All around the country primary elections are beginning to take place in preparation for the general elections this fall. As previously reported, several incumbents have decided not to seek reelection or are running for other offices. The primary races have caused some interesting inter-party races to occur. Some of these races have generated national attention, as the candidates going into the general election will directly affect which party will control the majority in the 107th Congress.
Two of the primary races being watched closely were in Nebraska;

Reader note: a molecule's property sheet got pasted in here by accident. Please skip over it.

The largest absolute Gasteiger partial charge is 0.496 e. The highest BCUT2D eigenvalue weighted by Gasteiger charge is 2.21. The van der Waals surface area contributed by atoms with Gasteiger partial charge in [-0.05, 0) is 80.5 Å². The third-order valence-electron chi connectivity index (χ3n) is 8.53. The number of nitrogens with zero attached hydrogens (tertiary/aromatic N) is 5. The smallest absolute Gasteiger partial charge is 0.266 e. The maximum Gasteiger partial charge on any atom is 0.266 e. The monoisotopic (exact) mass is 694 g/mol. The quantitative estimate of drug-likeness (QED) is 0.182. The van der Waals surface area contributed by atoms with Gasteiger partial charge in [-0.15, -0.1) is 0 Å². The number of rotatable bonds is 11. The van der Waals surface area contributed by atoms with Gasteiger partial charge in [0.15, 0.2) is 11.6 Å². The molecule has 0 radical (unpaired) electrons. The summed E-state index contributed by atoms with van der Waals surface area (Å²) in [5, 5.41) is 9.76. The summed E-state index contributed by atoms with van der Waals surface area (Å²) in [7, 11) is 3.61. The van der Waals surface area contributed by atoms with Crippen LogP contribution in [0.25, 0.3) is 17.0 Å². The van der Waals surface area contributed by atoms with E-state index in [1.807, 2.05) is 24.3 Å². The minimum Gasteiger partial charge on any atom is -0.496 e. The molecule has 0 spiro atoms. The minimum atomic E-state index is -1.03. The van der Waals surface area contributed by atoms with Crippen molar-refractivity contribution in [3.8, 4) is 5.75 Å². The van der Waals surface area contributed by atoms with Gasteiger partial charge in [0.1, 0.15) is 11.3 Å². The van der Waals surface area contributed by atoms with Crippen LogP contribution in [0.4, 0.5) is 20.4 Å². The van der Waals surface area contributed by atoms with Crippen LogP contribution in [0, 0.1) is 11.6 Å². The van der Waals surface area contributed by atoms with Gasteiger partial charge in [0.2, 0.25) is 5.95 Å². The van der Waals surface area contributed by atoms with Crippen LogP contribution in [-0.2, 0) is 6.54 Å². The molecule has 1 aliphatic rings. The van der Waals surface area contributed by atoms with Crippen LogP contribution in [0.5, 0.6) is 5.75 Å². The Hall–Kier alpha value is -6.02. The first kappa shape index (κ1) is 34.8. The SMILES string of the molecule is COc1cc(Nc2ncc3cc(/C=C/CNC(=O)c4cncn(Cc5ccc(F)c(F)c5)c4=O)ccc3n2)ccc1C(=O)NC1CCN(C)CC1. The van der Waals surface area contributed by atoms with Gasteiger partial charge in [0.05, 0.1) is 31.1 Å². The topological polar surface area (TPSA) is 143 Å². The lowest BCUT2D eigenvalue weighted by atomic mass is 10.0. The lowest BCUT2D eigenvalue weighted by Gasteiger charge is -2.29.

a third was in West Virginia. Senator Bob Kerrey (D) of Nebraska
is not running for reelection to a third term. The primary voters
have determined former Gov. Ben Nelson (D) will face off in November
Attorney General Don Stenberg. The other Nebraska race is for the 3rd District where incumbent Rep. Bill Barrett (R) is not running for reelection to a sixth term. The head to head match up places former University of Nebraska head football coach Tom Osborne of LeMoyne as the Republican nominee against Grand Island real estate investor Rollie Reynolds (D). Football fans are enthusiastic!
In West Virginia, the 2nd District Incumbent Rep. Bob Wise (D) won the Democratic nomination for governor. Filling his spot on the democratic ballot, this fall will be former state Sen. Jim Humphreys who will face State Rep. Shelley Moore Capito (R), daughter of former Gov. Arch A. Moore, Jr.